We also analyzed whether the expression of Spag11a mRNA was consistent with the protein expression. We performed western immunoblotting using protein extracts from four different regions of the mouse epididymis. SPAG11A protein was detected with a rabbit anti-human SPAG11A polyclonal antibody. The results demonstrated that SPAG11A was only present in the caput region (Figure 5) which confirmed the antibody specificity. Because the protein was present in the caput epididymis, we performed immunohistochemistry to localize SPAG11A at the subcellular level. SPAG11A was localized in the nucleus and cytoplasm of the principal cells in the caput region, whereas only cytoplasmic staining was detected in the corpus and cauda. This is in agreement with the tissue distribution analyses using qRT-PCR in which the highest expression was in caput whereas very weak expression was detected in the corpus and cauda (Figure 2). The cell-specific expression of SPAG11A confirmed its putative role as a secretory protein that creates a microenvironment suitable for sperm maturation. Principal cells contain secretory apparatuses, such as endoplasmic reticulum, Golgi and secretory granules, and endocytic apparatuses, including coated pits, endosomes, multivesicular bodies and lysosomes. Therefore, the primary functions of principal cells are to synthesize and secrete proteins and to perform endocytosis . This is particularly interesting because a signal peptide sequence was identified in the first twenty amino acids of the N-terminus of SPAG11A (Figure 1), which is characteristic of secretory proteins. An epididymal gene known to have a cell type-specific expression pattern is cystic fibrosis transmembrane conductance regulator (CFTR) which is also expressed specifically in the principal cell to release ATP into epididymal lumen .
It is intriguing to observe that SPAG11A, with a signal peptide indicating a secretory protein was localized in the nucleus. Although this is an unusual phenomenon, examples of similar protein behaviour do exist. A study of ADAMTS13, a secreted zinc metalloprotease involved in an array of processes including development and angiogenesis, detected the protein in the nucleus of liver cells . Other metalloproteinases, MMP-2  and MMP3 , which are involved in extracellular matrix remodeling, were detected in the nucleus of cardiac myocytes and chondrocytic cells, respectively. This suggests intracellular role for these secreted proteins. MMP3, for instance, behaves as a proteinase that degrades matrix components following its secretion, while behaving as a transcription factor when present within the nucleus. It is also possible that SPAG11A has another intracellular role and it shuttles between nucleus and cytoplasm through nuclear pore complex. This is particularly interesting if we correlate it with transient up-regulation of Spag11a at 3 d following efferent duct ligation (EDL) and returned to the normal level at 5 d post EDL. That coincided with a major change in the caput epididymal cell at day 3 following orchidectomy or EDL, particularly the onset of apoptosis [44, 45].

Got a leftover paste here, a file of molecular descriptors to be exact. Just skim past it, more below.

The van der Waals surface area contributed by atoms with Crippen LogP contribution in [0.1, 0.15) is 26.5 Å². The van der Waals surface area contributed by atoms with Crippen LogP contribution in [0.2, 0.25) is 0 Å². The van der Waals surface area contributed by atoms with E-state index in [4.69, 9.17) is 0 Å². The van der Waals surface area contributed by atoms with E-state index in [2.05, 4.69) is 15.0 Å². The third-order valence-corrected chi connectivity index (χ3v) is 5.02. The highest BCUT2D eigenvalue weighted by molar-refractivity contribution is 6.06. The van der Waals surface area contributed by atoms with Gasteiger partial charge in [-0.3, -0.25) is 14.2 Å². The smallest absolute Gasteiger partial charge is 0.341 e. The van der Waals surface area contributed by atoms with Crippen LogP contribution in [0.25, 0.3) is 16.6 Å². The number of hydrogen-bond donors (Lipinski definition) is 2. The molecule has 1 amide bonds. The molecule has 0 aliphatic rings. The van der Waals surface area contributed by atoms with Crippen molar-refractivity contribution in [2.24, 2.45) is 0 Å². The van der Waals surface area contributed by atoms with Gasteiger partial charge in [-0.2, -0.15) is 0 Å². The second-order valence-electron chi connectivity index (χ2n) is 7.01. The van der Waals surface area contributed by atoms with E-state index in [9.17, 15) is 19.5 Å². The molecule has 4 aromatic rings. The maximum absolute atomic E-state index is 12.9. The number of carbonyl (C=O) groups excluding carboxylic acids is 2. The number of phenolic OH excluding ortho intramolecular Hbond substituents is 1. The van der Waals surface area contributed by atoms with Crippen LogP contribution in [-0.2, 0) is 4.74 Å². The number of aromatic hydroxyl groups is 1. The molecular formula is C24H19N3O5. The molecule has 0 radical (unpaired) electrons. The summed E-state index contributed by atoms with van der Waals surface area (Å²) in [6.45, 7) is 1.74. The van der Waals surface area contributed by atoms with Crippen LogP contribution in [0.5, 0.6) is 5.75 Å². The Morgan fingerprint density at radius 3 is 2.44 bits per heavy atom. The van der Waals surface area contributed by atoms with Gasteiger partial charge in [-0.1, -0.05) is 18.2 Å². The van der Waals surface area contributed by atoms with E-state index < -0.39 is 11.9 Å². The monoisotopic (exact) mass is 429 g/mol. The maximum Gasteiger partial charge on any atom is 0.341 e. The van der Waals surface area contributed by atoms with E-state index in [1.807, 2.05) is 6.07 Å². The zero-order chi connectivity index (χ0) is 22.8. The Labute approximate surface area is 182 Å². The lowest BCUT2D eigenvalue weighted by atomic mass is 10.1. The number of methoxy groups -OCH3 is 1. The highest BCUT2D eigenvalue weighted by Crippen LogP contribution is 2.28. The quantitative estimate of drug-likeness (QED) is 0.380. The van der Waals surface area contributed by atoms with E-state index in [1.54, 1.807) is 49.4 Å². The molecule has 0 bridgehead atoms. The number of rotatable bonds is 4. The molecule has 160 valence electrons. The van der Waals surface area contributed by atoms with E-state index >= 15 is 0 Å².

Our study is the first to show that SPAG11A is a secretory protein that is present in the epididymal fluid and spermatozoa taken from the cauda epididymis and vas deferens. SPAG11A is secreted mainly by principal cells of the caput epididymis and the protein was detected in epididymal fluid but minimum amount of protein was detected in the vas deferens fluid. The reduced amount of protein in the vas deferens luminal fluid indicating that most of the protein may have bound to the sperm cell. Secreted from the caput and to some extent from corpus and cauda region, the protein subsequently bind to the spermatozoa. An increasing amount of SPAG11A was detected in the protein extracted from cauda and vas deferens sperm compared to the caput sperm (Figure 8A). Furthermore, by using immunocytochemistry, we also showed more intense SPAG11A staining in the sperm cells taken from vas deferens compared to the epididymal sperm, confirming more SPAG11A protein deposited to the sperm upon exit from the epididymis. We believe that data from this study is important for a further study to determine the role of SPAG11A during epididymal sperm maturation and fertilization.